By Maci Woody
Local Music Journalist
Artist: Arielle LaGuette
Album: Arielle LaGuette EP
Release Date: January 2016
Looking for new music to add to your summer ’17 chill playlist? Look no further than Austin, Texas’ own musical embodiment of sunshine and easy times, Arielle LaGuette. LaGuette has been busy performing both musically and theatrically all over Texas, and has teamed up with Flock of Seagulls’ guitarist, Joe Rodriguez, to put out her latest work. Her self-titled EP features 4 upbeat tracks that deal with both love and loss, yet remain optimistic through it all. Her sheer positivity and whimsical ukulele playing have helped shape and refine her dreamy, lackadaisical indie/surf pop style.
Her first track, “Caution By The Seaside”, is a great introduction song for the EP because the song is not too intense, and really flaunts the two things that personify Arielle LaGuette; her husky lilting vocals and her happy-go-lucky instrument of choice, the ukulele. The lyrics of the song carry the same beachy motif that can be felt echoing through the other instruments such as the guitar’s surf-rock inspired use of reverb and the laid-back rhythm of the percussion which brings out the sway-able nature of the piece and genre. The carefree “do do do” vocals in the bridge really seal in and exemplify the overall mellowness of the song. The carefree mellowness and sway-ability carries on through the next two songs, “Easing Your Heart” and “Loose Ends”.
“Easing Your Heart” is a deceptively cheerful sounding song for having such a melancholic subject matter. The singer is wishing nothing but the best for a failed past love. They are sacrificing being together so that they can both be truly happy. It is uncommon to hear a song take an unselfish, and optimistic outlook on the tragedy of ending a relationship that may or may not have been toxic to one or both parties. More often than not, there is a strong biting resentment or selfish need to continue a toxic relationship out of unwillingness to see the person with anyone else that permeates these types of songs and promotes this behavior throughout our culture. That being said, LaGuette’s genuinely compassionate lyrics, in spite of her own heartache, are something we all desperately need in the music industry and I hope to see more of in the future.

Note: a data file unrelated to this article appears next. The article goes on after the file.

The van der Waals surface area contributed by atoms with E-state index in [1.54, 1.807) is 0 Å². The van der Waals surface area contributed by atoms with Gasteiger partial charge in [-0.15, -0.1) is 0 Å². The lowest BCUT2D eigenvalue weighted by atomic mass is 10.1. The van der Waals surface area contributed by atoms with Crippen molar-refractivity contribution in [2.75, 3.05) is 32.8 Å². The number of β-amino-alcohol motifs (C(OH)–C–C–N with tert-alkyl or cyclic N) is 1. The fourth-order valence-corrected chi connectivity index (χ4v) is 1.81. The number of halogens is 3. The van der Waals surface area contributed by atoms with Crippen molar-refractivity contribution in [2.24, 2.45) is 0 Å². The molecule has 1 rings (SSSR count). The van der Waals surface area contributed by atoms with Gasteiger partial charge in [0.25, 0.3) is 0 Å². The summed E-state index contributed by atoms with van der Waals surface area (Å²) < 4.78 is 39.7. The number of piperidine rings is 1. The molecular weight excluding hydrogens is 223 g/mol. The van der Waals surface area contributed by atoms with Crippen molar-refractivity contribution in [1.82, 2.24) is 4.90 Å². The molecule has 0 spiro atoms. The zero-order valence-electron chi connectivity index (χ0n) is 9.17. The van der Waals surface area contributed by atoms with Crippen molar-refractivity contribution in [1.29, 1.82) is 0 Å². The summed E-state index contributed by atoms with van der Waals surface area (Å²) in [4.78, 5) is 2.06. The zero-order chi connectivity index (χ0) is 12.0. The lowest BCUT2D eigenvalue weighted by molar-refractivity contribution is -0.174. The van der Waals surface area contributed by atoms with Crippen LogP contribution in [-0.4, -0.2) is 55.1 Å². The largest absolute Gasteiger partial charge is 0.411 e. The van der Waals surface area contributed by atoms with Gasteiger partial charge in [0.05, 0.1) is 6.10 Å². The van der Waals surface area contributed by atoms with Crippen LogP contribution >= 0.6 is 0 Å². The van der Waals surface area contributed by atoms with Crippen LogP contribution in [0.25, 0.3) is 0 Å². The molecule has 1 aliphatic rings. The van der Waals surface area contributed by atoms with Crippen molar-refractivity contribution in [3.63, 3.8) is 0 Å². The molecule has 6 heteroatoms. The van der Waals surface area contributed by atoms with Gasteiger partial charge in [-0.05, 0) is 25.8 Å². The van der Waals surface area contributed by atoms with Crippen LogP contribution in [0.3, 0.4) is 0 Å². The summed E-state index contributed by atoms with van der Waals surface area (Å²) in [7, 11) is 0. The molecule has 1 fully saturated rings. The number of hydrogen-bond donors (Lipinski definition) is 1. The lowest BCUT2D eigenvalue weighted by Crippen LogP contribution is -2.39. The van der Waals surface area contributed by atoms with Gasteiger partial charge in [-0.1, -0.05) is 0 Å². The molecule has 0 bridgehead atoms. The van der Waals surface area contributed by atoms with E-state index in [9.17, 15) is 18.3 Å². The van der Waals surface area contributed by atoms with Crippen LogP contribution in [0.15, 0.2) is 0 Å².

“Loose Ends” has me convinced that Arielle LaGuette is America’s Natalia LaFourcade. This song is reminiscent of “Limosna” by the talented Mexican pop star and has the same breezy lovesick disposition. This song is playful, flirty, and just a tad forlorn. The speaker details her tempestuous whirlwind romance that runs hot and cold seemingly unpredictably. The instruments mirror this perfectly by abruptly shifting from upbeat peppy strumming to choppy staccato pulses.
The EP concludes with the track “Waiting”, which is the most brisk and intense song on the album. It’s true surf rock, more so than the other songs. The guitar and bass are more prominent, both of which are staples of classic ‘60s surf rock. The “Mhmmmm” background vocals are evocative of a mother chastising her young child for attempting to grab something they should not. The whole song is a warning to the love interest of the singer. It seems to say, ‘Watch out! Fix your behavior, or I’m gone.’ The vocals follow the rise and fall of an arpeggio, which gives them a mischievous character. The serious subject matter is offset once again by the blasé carefree nature of LaGuette, who really does not seem to get too dismayed by anything. The flirtatious and impish yet good-hearted song ends the EP on a delightfully jubilant note, which is perfectly fitting for someone as lively and positive as Arielle LaGuette.